Series writer Moira Dekker also spoke on the DVD commentary that Logan's transfusion that allowed him to use his legs once again at the end of season 2 would begin to fail during season 3.

Cast and characters[edit]

Main characters[edit]

The following characters were featured in the opening credits of the program.

Character Starring Recurring Actor/Actress Notes
Max Guevara (X5-452) Season 1–2 Jessica Alba Genetically enhanced transgenic super-soldier, Jam Pony courier
Logan Cale ("Eyes Only") Season 1–2 Michael Weatherly Cyber-journalist
Cynthia "Original Cindy" McEachin Season 1–2 Valarie Rae Miller Jam Pony courier, best friend (and later roommate) to Max
Calvin "Sketchy" Theodore Season 1–2 Richard Gunn Jam Pony courier
Reagan "Normal" Ronald Season 1–2 J. C. MacKenzie Head of Jam Pony
Herbal Thought Season 1 Alimi Ballard Jam Pony courier, Rastafarian
Kendra Maibaum Season 1, Episodes 1–13 Jennifer Blanc Max's first roommate
Col. Donald Lydecker Season 1 Season 2, Episodes 1–3 John Savage Head of Manticore
Alec McDowell (X5-494) Season 2 Jensen Ackles Genetically enhanced transgenic super-soldier, Jam Pony courier
Ames White Season 2 Martin Cummins Government agent, conclave member
Joshua Season 2 Kevin Durand Human-canine experimental creature
Asha Barlow Season 2, Episodes 5–18 Season 2, Episodes 1–4 Ashley Scott Member of the S.1.W. resistance movement, friend to Logan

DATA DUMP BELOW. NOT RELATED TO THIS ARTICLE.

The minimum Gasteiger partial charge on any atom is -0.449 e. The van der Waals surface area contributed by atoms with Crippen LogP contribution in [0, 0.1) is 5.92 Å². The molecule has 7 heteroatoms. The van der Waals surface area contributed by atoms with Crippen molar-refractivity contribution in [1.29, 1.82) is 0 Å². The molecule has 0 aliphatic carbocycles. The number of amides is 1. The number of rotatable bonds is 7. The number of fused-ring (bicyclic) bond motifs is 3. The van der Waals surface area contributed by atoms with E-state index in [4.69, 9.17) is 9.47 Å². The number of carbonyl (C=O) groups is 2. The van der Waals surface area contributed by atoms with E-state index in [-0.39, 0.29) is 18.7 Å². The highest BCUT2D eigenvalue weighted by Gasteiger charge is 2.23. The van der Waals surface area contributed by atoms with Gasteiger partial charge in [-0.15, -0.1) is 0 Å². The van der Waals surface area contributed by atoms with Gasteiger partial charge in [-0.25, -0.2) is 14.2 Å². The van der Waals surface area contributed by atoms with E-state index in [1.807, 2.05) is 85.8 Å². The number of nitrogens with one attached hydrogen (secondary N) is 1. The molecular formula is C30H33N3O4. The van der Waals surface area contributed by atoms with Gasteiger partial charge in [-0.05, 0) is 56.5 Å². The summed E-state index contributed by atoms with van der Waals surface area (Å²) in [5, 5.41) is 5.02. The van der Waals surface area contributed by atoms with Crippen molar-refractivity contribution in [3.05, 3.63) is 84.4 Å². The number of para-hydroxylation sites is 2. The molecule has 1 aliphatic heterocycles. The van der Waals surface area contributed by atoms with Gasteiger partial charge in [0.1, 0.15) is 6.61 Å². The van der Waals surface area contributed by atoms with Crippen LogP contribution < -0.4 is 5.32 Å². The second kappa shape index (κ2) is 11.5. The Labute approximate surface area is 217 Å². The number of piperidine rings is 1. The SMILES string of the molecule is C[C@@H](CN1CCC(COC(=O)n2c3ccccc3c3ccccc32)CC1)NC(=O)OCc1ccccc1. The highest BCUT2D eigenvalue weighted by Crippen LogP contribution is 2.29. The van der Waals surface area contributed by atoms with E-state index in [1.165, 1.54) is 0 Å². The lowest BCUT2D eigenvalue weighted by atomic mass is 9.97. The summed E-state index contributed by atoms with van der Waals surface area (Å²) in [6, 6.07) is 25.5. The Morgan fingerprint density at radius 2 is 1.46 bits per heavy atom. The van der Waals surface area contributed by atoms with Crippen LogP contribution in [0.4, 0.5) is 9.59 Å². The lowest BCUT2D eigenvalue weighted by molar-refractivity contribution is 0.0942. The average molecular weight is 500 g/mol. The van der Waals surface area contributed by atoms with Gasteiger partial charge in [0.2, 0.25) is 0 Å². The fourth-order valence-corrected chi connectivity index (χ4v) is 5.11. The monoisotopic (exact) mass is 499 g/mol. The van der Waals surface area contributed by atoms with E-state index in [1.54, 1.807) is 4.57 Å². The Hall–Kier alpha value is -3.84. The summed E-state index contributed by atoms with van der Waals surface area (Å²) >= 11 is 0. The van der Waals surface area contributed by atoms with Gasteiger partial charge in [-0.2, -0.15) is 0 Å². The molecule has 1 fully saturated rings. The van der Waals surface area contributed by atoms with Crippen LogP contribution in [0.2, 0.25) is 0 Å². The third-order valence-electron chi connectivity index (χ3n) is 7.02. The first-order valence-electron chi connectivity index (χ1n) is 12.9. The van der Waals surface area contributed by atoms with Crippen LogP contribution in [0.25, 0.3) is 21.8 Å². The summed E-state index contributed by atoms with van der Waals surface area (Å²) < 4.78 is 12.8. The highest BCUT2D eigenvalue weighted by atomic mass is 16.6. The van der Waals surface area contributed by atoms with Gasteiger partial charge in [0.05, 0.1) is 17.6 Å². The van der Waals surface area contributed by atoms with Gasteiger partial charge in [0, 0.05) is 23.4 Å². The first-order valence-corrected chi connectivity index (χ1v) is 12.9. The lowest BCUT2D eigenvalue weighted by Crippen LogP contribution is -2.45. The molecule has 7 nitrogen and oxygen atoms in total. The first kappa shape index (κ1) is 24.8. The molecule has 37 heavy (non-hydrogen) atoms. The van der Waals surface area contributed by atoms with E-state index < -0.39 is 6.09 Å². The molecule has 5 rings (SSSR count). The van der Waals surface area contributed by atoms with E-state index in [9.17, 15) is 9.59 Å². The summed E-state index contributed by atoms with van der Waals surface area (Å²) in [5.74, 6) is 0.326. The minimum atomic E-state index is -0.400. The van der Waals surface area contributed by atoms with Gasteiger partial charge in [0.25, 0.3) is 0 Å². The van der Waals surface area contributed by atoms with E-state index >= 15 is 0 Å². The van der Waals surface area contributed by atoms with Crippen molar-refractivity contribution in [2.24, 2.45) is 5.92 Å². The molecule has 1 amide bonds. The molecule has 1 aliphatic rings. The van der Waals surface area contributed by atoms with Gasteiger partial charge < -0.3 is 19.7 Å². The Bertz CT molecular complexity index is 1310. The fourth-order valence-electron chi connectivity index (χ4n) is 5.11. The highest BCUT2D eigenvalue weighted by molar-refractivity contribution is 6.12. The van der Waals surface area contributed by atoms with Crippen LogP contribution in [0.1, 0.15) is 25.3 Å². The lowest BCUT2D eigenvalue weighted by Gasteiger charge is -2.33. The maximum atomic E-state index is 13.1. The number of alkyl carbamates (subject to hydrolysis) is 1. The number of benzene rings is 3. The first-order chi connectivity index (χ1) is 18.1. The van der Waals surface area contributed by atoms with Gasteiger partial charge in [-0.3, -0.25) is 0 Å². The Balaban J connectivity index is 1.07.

The 12 original escapees[edit]

The following characters escaped in the original 2009 escape from Manticore. They were only featured throughout season 1. Ben (from episode 1x18) and Alec (from season 2) were twins. Max also has a clone Sam who appeared in episode 2x19.

  • Max (X5-452) (Jessica Alba) (all episodes)
  • Zack (X5-599) (William Gregory Lee) (episodes 1x6, 1x8, 1x9, 1x14, 1x20, 1x21, 1x22, 2x1, 2x7)
  • Ben (X5-493) (Jensen Ackles) (episode 1x18) (deceased)
  • Brin (X5-734) (Nicole Bilderback) (episodes 1x8, 1x20, 1x21, 1x22) (recaptured/retrained)
  • Tinga (X5-656) (Lisa Ann Cabasa) (episodes 1x14, 1x19, 1x20, 1x21, 1x22) (deceased)
  • Zane (X5-205) (Unnamed Actor) (episode 1x14)
  • Syl (X5-701) (Nicki Aycox) (episode 1x22)
  • Krit (X5-471) (Joshua Alba) (episode 1x22)
  • Jondy (X5-210) (never shown as an adult)
  • Seth (from the book Before the Dawn) (deceased)
  • Vada (from the book Before the Dawn) (deceased)[1]
  • Kavi (from the book Before the Dawn) (recaptured)[2]

Three other characters were mentioned as being in Max's group but didn't participate in the escape for various reasons. These included:

  • Jack (X5-417), who died after suffering from seizures
  • Eva (X5-766), who was shot during the escape
  • Jace (X5-798) (Shireen Crutchfield in episode 1x15), who turned back at the last minute

Other recurring characters[edit]

  • Peter Bryant as Bling (Season 1; 14 episodes)
  • Geneva Locke as Young Max (Seasons 1–2; 11 episodes)